In support of the hypothesis of the existence of two “basic” Noggins in vertebrate ancestor one may point to the presence of multiple noggin-like genes (nlg) in the flat worm Schmidtea miditerrania41,42, which could be considered as possible predecessors of the hypothetical NogginA/B/C/1/2 and NogginD/4 in the vertebrate ancestor. As was shown by the authors using X. laevis embryos as models, at least some of the nlgs were indeed able to bind BMP, like vertebrate Noggin1 and 2, while other not, like Noggin4. However, on our opinion, it is very difficult to imagine direct phylogenetic relationship of the flat worm nlgs with vertebrate Noggin4 because of the aforementioned lack of Noggin4 homologs genes in all extant deuterostome predecessors of vertebrates that separate them from flat worms. The independent appearance of Noggin4 and noggin-like genes whose protein products lack the ability to bind BMP could be based on the emergence of multiple copies of Noggin genes in any animal lineage. In this case, one copy of Noggin may continue to retain the ability to bind BMP, while another copy(s) could escape from the pressure of stabilizing natural selection and quickly acquire point mutations in any one of the four amino acid positions, which have been shown to be critical for BMP binding14. Such mutant copy(s) of Noggin may not have been eliminated during evolution because, as we previously showed, Noggin proteins, in addition to BMP binding, can bind ligands of other signalling pathways, such as those of the Wnt and Activin/Nodal pathways, thereby participating in the regulation of other important developmental processes15,16.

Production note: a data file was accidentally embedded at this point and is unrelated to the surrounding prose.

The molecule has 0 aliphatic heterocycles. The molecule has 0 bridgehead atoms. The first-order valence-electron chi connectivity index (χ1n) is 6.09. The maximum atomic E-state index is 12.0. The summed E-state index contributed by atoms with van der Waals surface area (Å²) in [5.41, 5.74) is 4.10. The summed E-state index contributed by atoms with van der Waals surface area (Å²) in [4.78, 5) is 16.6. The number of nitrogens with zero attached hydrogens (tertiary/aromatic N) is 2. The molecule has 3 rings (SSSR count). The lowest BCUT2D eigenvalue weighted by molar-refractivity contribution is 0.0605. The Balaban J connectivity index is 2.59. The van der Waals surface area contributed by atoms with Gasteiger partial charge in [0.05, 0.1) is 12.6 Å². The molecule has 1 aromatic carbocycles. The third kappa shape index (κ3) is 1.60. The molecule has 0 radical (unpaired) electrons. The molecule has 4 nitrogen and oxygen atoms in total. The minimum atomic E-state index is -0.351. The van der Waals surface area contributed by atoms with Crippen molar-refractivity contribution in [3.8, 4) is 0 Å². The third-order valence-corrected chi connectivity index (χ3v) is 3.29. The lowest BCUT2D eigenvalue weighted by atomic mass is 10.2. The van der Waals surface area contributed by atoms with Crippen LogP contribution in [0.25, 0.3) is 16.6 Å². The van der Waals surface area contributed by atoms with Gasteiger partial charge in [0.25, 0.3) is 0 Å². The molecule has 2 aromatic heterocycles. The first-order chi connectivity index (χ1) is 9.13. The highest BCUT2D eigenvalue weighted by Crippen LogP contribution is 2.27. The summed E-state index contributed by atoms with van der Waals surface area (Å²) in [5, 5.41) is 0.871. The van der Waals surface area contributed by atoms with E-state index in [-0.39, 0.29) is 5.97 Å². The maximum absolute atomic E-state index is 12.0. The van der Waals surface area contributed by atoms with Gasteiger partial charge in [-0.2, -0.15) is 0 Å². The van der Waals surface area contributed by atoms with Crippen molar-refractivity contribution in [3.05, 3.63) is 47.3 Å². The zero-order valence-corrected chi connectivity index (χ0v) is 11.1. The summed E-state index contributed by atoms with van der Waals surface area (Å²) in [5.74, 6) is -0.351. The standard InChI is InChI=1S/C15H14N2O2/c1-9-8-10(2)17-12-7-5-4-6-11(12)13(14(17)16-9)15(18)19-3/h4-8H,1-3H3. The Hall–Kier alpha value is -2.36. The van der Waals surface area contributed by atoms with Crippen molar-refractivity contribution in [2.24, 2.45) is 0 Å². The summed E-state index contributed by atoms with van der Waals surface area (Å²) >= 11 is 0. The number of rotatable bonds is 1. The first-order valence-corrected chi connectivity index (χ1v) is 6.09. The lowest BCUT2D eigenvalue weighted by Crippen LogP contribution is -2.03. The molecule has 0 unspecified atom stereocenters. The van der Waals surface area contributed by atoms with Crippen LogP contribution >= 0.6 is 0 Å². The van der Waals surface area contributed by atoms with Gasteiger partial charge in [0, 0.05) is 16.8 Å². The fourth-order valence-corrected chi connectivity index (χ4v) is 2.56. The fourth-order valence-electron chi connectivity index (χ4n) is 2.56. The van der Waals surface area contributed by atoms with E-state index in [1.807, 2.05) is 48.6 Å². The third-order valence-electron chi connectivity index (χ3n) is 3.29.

Given all these considerations and being guided by Occam’s razor principle, we believe that at the present time the hypothesis of two rounds of genome duplications before the divergence of the jawless fish and gnathostomes may explain less controversially the presence of those Noggins that were revealed in lampreys and gnathostomes.
All animal experiments were performed in accordance with guidelines approved by the Shemyakin-Ovchinnikov Institute of Bioorganic Chemistry (Moscow, Russia) Animal Committee and handled in accordance with the 1986 Animals (Scientific Procedures) Act and Helsinki Declaration.
L. fluviatilis adult lampreys were collected in the Saint Petersburg district. Embryos were obtained via artificial fertilization of eggs squeezed from pregnant females. The embryos were staged as described in Tahara, 1988. For in situ hybridization, embryos were fixed in MEMFA (3,7% formaldehyde, 100 mM MOPS, 2 mM EGTA, 1 mM MgSO4), dehydrated in methanol and kept at −20C.
Cloning of lamprey Noggins cDNAs
For RT PCR we used samples of total RNA from L. fluviatilis embryos at early stages of development (st. 12–26). Total RNA from full embryos was extracted by NucleoSpin RNA XS Kit by Macherey-Nagel.